QUESTION TYPE: Flawed Reasoning
CONCLUSION: Gardeners without a use for homegrown honey will tend to have gardens that don’t have excellent pollination.
REASONING: You need bees for excellent pollination. If you install a beehive, you will definitely have bees. But you probably won’t have a beehive unless you have a use for homegrown honey.
ANALYSIS: This is like saying that if you install an $8,000 water filtration system, you’ll definitely have drinking water. So if you don’t install such a system, you’ll die of thirst.
A beehive is sufficient for excellent pollination. It’s not necessary. I had plenty of bees and pollination in my backyard even though my parents didn’t establish a beehive.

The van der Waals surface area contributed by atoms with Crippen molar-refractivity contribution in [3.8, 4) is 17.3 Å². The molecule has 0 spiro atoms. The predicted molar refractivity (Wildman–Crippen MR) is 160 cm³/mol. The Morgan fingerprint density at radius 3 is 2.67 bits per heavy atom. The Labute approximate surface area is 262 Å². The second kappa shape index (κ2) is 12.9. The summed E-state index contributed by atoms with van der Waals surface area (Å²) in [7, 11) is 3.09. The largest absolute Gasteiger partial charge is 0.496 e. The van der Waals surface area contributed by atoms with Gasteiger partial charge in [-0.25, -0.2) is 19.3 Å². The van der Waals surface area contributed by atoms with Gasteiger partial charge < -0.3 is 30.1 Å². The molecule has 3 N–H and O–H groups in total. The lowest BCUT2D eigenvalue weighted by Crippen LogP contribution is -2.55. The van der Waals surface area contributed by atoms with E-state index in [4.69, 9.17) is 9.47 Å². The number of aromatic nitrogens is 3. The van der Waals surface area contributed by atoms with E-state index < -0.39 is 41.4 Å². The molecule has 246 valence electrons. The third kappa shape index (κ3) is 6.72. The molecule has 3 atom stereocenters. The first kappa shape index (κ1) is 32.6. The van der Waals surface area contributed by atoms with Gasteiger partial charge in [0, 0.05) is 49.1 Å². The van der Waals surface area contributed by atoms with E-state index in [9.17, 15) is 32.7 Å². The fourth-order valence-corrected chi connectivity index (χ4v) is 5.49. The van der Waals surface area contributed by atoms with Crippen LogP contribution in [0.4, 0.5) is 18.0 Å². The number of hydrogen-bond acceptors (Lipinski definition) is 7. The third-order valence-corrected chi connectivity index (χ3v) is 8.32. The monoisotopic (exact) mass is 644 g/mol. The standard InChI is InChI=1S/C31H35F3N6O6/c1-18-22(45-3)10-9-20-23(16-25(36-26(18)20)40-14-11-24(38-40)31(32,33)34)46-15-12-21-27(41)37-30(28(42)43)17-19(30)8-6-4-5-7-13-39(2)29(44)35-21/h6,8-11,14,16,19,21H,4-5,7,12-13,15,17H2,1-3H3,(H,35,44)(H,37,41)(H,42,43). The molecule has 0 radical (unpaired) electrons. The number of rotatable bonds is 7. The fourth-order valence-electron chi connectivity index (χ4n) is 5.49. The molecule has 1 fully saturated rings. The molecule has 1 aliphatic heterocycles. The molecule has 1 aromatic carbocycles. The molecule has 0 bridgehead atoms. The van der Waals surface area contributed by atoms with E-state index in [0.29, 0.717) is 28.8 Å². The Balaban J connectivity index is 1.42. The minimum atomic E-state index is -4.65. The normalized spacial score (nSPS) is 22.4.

- There may be other advantages to beehives, but it simply isn’t economical unless the gardener needs honey.
- The sufficient-necessary mixup is about whether bees will be present, not whether pollination will occur. Bees are a necessary condition for pollination, that’s very clear.
- The argument doesn’t say that a lack of pollination will lead to a lack of fruits and vegetables. The conclusion is not about fruits and vegetables.
- CORRECT. Beehives are a sufficient condition for bees. But they aren’t necessary. There are lots of bees in areas without beekeepers.
- The argument didn’t say that beehives always lead to excellent pollination. The author just said that bees are a necessary condition for excellent pollination, and that beehives make sure that a garden will have bees.
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